Mark Sixma took some time out of his busy schedule to chat with us about upcoming music, M6, and changes in Trance.
The last 12 months have been a huge success for you with the album and several explosive releases, so what can your fans expect from you in the next year?
At the moment I’m working on loads of new music including some very exciting collabs! One of which is a new song with Emma Hewitt.
You’ve released music under the alias M6 since the beginning of your career. Can you go into detail on the difference between releases from M6 and Mark Sixma? What inspired you to create this project?
M6 is focused more on the higher bpm ranges and is a bit more reminiscent of the trance music back in the day. Whereas with Mark Sixma I’m focusing more on lower bpm tracks that include vocals and sometimes can crossover to other genres as well! I brought back M6 because I haven’t been making that kind music recently and I really missed it.
You first began DJing as a twelve year old, how have your goals and aspirations changed from them to now?
Of course the scale on which I do this has changed a lot and nowadays I have my own music to play too, but the basic goal is still the same. Sharing the music that I love with as many others as possible!
What country are you absolutely dying to play in or what’s your favorite place to play?
I have actually never played Mexico before and I know I have a lot of fans waiting for me to go there, so that’s definitely on my wish list! I don’t have 1 particular place that is my favorite, but I love an educated crowd who knows and sings a long to all your songs, doesn’t matter where in the world it is!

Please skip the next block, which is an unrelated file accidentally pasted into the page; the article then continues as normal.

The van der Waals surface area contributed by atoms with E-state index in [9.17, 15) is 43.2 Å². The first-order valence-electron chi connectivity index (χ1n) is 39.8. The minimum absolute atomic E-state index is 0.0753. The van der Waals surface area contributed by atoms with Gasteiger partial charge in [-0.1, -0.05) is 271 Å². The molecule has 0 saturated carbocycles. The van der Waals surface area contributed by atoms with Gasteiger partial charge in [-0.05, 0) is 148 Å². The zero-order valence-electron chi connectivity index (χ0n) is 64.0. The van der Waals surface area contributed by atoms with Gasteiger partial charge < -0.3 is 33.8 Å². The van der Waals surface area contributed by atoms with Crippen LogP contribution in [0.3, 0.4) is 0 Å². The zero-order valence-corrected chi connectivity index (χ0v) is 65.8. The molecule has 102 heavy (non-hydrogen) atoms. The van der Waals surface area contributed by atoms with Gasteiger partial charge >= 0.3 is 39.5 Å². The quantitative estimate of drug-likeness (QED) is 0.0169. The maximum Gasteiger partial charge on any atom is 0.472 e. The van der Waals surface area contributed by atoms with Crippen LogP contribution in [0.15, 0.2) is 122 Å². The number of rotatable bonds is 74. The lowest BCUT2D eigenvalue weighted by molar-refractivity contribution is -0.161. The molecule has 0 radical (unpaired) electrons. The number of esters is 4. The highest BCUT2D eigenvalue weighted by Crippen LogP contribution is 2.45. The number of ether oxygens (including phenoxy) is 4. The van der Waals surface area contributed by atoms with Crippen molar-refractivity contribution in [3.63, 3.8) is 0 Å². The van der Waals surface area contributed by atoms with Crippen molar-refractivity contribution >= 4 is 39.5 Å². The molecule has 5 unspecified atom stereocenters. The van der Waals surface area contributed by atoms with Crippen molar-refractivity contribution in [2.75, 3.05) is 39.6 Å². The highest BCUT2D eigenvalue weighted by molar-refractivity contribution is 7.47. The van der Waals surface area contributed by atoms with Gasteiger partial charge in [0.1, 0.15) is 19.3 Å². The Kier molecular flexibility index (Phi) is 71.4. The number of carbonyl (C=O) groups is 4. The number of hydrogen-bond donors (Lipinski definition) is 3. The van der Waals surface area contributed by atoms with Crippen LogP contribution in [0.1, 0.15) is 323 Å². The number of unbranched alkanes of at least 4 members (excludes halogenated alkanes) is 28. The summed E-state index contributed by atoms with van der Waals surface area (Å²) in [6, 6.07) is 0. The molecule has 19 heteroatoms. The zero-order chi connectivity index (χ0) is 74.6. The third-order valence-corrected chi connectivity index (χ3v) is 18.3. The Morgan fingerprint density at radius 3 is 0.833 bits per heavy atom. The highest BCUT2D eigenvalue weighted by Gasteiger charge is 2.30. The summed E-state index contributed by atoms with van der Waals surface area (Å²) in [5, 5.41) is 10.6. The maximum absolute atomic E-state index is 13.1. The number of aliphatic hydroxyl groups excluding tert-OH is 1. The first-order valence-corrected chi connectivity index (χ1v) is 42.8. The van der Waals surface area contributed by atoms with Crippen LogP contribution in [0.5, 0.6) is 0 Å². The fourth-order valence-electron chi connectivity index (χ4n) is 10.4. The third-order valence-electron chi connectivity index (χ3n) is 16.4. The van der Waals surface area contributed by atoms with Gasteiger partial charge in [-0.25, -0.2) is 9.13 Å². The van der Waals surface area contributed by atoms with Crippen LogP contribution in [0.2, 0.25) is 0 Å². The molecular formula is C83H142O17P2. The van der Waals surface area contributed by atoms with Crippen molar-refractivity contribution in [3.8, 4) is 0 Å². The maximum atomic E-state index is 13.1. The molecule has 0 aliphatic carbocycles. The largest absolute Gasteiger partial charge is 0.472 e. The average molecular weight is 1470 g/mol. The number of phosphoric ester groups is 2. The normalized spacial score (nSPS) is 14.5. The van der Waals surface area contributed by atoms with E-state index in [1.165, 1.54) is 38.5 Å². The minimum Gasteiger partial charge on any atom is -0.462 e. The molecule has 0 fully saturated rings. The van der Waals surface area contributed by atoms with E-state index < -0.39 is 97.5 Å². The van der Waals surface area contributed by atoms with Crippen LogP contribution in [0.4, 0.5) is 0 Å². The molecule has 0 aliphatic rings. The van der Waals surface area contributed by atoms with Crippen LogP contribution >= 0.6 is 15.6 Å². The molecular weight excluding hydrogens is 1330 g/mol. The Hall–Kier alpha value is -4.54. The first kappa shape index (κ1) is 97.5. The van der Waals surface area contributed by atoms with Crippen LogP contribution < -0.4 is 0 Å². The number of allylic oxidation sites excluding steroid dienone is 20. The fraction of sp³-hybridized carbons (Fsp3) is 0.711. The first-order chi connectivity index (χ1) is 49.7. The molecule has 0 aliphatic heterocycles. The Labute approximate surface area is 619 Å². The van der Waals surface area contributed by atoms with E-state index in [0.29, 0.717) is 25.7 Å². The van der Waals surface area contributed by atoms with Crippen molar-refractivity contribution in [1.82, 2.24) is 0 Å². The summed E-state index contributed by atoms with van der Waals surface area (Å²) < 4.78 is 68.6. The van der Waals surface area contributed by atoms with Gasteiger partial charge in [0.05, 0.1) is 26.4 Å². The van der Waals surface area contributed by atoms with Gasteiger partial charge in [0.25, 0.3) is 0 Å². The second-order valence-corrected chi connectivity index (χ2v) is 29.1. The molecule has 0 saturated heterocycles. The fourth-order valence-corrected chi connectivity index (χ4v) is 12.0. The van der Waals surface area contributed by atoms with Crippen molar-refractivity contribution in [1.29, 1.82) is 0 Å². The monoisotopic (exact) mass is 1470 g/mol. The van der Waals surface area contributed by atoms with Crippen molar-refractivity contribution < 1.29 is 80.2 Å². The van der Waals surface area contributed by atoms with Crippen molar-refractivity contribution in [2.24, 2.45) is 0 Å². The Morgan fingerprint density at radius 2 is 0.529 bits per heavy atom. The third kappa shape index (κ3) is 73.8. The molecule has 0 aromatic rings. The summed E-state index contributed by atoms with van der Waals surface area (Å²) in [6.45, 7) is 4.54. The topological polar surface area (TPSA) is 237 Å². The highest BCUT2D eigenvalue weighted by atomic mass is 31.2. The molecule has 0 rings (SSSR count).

Apart from treating fans to excellent music, what do you do for fun?
I love hiking, but most of the times you’ll find me on my ps4 when I’m chilling! 🙂
How do you think trance is changing in 2017?
Right now psy-trance is very big, but I also see more and more producers making quality progressive trance and I think that number will only keep growing!
Lastly, how would you say your fans from North America and Europe differ?
I would say the biggest difference is that in Europe in general the crowds have a longer history with electronic music than in North America so they might know older tracks a bit better. On the other hand I feel like the North America crowds are more open to a DJ playing a wider variety of sounds. But to be honest I don’t think the differences are that big, we’re all just one big trance family